The Best Time to Trade Iron Condors, Part 4: Trading With The Trend (When You Have To)
...continued from Part Three
Dealing With Long-Term Trends Ctd.
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Letís construct the following trade with SPY at$140:
- +1 February 130 put
- -1 February 132 put
- -1 February 148 call
- +1 February 150 call
By analyzing the pricing data, we can determine that weíd receive a credit of $1.25 per contract for thisposition. (This trade would actually bring in around $0.77 per contract using data from01/11/2008.)
Unless volatility has spiked recently (and we have a strongthesis that volatility will plunge soon and this credit will promptlyshrink), a credit that large for this position would set off alarm bells.
These alarm bells tell us that the body of our trade isnít wide enough. So we can use options pricing data to help us adjust toany significant changes in the broader market environment as needed.
Trading With the Trend (When You Have To)
In spite of the caveats and analysis above, there still may be briefperiods in which a strongly trending market threatens the successof your positions. Here are some ways to deal with that scenario:
- Add positions to take advantage of market movement. Instead of trying to adjust or fix broken trades, itís better to add new positions that reflect the changed situation, thereby smoothing out the aggregate risk curve of your portfolio.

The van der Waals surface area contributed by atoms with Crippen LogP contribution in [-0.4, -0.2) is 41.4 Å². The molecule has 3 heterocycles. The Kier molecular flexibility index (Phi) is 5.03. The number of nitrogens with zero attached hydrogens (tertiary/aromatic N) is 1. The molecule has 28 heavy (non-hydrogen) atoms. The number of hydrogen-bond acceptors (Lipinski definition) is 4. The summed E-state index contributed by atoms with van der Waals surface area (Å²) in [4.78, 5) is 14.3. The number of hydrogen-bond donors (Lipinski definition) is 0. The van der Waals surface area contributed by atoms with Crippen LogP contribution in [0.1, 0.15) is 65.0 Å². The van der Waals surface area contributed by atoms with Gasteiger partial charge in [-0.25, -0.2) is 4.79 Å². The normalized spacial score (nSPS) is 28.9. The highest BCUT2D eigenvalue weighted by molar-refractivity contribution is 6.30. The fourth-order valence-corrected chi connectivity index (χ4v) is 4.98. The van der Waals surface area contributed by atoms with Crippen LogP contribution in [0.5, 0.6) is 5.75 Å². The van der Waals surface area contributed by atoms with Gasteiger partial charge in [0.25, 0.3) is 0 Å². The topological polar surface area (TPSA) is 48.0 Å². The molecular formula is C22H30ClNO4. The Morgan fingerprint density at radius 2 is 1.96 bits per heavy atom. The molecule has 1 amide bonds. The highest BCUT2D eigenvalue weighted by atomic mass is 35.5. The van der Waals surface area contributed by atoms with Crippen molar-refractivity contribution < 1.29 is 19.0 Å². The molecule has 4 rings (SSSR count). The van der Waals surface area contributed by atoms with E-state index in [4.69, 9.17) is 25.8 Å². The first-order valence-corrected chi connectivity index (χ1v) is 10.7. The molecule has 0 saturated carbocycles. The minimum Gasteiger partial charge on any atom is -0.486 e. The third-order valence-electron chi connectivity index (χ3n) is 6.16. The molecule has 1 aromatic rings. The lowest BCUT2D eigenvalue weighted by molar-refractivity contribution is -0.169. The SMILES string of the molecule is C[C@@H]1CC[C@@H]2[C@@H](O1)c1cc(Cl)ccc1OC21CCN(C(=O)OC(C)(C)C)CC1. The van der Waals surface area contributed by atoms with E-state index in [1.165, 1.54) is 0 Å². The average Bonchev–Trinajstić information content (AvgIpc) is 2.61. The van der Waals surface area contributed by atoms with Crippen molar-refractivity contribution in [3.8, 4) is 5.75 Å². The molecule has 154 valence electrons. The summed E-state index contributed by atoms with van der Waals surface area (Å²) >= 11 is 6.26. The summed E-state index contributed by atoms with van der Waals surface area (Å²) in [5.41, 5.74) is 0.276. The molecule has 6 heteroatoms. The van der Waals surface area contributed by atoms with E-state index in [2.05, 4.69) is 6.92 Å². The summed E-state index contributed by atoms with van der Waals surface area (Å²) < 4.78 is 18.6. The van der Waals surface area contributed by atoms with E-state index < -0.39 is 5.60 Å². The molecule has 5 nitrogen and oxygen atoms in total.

- Lighten up on your allocations until a clearer picture emerges. That way youíll have more capital to deploy when youíre more confident about the environment. Asset allocation is extremely important. It is also one of the areas that new traders frequently misunderstand or underemphasize.
- Use iron condors to hedge existing directional positions. If youíre certain that you’re in a bear market, and youíve got significant short positions, iron condors and other market neutral options strategies can protect those short positions in the event of a temporary reversal.
In conclusion, we want to emphasize that the appropriateness of anystrategy depends on much more than the current trend in the equitymarkets. There are very few - ifany - strategies that can be helpful or harmful simply becausestocks change direction.
Risk management, asset allocation anddiscipline are far more important to a successful options trader thanknowing where the markets are going tomorrow or next year.
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